And using the War Games/Crimes as a way to convey such an insulting "message", which came at the additional expense of Leslie Thompkins, was perfectly reprehensible. By that logic, it was wrong for Peter Parker to become a dedicated crimefighter as Spider-Man. Or for Dick Grayson to become the same. And here's the synopsis of what happened during Steph's short-lived moment in the Teen Wonder outfit:
Alfred advised against taking on Stephanie as Robin, but Batman did not listen. In the beginning, he was supportive of Stephanie and helpful towards her training, but did very little to offset her insecurity and her overwhelming desire to prove herself. She grew even more distant towards Tim, not telling him the truth of her new partnership. This is understandable because when he does find out, he makes it about himself by immediately assuming that Batman only recruited Stephanie to get to him.

An assassin attempts to kill the Tim Drake Robin by simply killing every young man she encounters who looks like they might be him, which is truly, absurdly inefficient. When a female Robin turns up, she takes that to mean that she must have succeeded. With Stephanie’s help, Batman tracks her down. He tells Stephanie to wait in the plane while he goes to fight the killer, but Stephanie sees him in trouble and goes to help. When they make it back to the Batcave, he tells her she can’t be Robin anymore because she disobeyed his orders.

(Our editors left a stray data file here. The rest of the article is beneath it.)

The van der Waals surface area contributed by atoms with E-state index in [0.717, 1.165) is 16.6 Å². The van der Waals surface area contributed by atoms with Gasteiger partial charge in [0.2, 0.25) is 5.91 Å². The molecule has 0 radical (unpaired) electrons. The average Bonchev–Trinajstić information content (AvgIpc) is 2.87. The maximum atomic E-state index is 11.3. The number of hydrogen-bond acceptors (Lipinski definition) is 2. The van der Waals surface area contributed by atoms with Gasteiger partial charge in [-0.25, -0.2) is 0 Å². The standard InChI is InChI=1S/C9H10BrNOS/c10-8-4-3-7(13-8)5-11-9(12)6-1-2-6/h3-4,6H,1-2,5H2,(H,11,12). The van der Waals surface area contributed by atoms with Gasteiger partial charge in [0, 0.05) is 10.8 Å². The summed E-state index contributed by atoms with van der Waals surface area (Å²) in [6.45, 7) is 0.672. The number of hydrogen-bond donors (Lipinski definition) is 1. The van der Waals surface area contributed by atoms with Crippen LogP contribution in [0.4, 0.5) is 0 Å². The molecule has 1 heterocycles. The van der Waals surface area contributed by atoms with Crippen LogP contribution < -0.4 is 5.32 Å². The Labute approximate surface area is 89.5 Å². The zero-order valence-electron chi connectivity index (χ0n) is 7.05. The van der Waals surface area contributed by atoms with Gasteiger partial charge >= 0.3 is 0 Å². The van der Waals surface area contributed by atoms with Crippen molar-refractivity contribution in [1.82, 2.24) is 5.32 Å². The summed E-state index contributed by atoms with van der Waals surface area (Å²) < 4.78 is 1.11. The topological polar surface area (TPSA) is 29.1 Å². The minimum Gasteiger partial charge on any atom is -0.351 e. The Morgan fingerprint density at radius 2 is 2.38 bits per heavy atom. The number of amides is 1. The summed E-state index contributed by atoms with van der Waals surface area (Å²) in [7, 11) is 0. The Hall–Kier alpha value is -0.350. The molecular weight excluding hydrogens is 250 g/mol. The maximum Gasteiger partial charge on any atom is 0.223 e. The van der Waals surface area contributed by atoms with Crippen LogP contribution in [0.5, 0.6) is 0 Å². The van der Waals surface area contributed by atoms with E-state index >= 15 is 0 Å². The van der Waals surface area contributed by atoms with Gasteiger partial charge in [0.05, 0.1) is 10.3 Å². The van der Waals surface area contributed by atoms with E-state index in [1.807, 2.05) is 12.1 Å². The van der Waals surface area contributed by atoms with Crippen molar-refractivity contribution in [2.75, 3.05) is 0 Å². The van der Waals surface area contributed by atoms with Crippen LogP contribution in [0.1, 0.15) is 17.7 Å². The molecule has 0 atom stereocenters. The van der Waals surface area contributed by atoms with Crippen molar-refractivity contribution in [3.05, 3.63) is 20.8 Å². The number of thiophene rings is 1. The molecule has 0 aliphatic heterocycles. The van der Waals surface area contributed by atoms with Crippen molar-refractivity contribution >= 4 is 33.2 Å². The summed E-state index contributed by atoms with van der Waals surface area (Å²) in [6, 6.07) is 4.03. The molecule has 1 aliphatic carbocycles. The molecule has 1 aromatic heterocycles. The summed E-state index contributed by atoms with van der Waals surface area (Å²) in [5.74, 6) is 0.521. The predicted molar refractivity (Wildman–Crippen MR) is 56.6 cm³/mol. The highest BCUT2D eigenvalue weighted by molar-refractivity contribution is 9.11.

The entire Stephanie Brown-as-Robin story moves at an accelerated pace; it only lasts for a handful of issues that are supposed to span several months, beginning in Robin #126 and ending with Robin #128, so we see very little of her. This reads back as nothing if not a missed opportunity.
Well I suppose they got that right. But maybe it would've been better if Stephanie remained in her original Spoiler role, or moved onto the Batgirl role provided it didn't come at the expense of Cassandra Cain, to say nothing of Batman himself? Anybody who believes the post-DKR characterization for Bruce Wayne is the only way he's ever been written, or the only way he should be written, is unqualified for the task of scripting him.